Shipwrecked Brew Pub & Restaurant

Egg Harbor’s Shipwrecked — a building with a rich history dating back to the 1800s — is famous in Door County for being haunted. It’s offered food and board to many guests over the years, including Al Capone, and part of its website is dedicated to some of its more noteworthy visitors .

The N.E.W. Paranormal Investigators spent time at Shipwrecked in 2016 and posted their evidence online, but a bartender named Laura has collected first-hand stories of her own.

During her first year, a couple staying in the rooms upstairs reported a strange smoke in their room around 3 am. They thought maybe it was exhaust from the kitchen but ruled that out — exhaust couldn’t have reached upstairs. Laura went up to look and found what she described as a white cloud hanging over their heads. By this time, she was familiar with the building’s ghosts and knew it was them. She told the spirits to quit it, and the smoke cloud disappeared.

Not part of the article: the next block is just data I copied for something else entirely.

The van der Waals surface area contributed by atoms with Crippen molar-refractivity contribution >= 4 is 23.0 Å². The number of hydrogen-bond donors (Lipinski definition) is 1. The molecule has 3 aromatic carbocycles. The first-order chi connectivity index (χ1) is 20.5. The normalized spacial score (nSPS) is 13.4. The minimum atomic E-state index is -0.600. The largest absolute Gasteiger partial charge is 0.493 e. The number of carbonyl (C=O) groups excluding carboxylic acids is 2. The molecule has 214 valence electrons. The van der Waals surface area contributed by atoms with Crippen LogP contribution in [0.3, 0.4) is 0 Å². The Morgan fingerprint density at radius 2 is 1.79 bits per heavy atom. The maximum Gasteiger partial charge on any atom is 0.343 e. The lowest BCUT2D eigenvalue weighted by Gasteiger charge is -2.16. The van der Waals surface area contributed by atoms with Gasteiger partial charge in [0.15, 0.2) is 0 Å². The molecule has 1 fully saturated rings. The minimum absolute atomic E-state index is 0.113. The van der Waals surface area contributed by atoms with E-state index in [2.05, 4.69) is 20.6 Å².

On another occasion, a group of bikers rented the whole top floor, and some of them were interested in talking with Laura about ghosts, including how ghosts like to communicate using money. Around 11:30 pm, the bikers bought some beer and moved outside to sit on the patio so the staff could start closing down.

One woman went upstairs to get a sweater from her room. She and her husband were completely packed up to be ready to leave early in the morning, but she found something out of place: when she went to wash her hands in the bathroom, she saw a penny standing on its rim next to the sink. Meanwhile, Laura had also gone to use a bathroom. Upon coming out of the stall, she, too, found a penny standing on its rim by the base of the sink.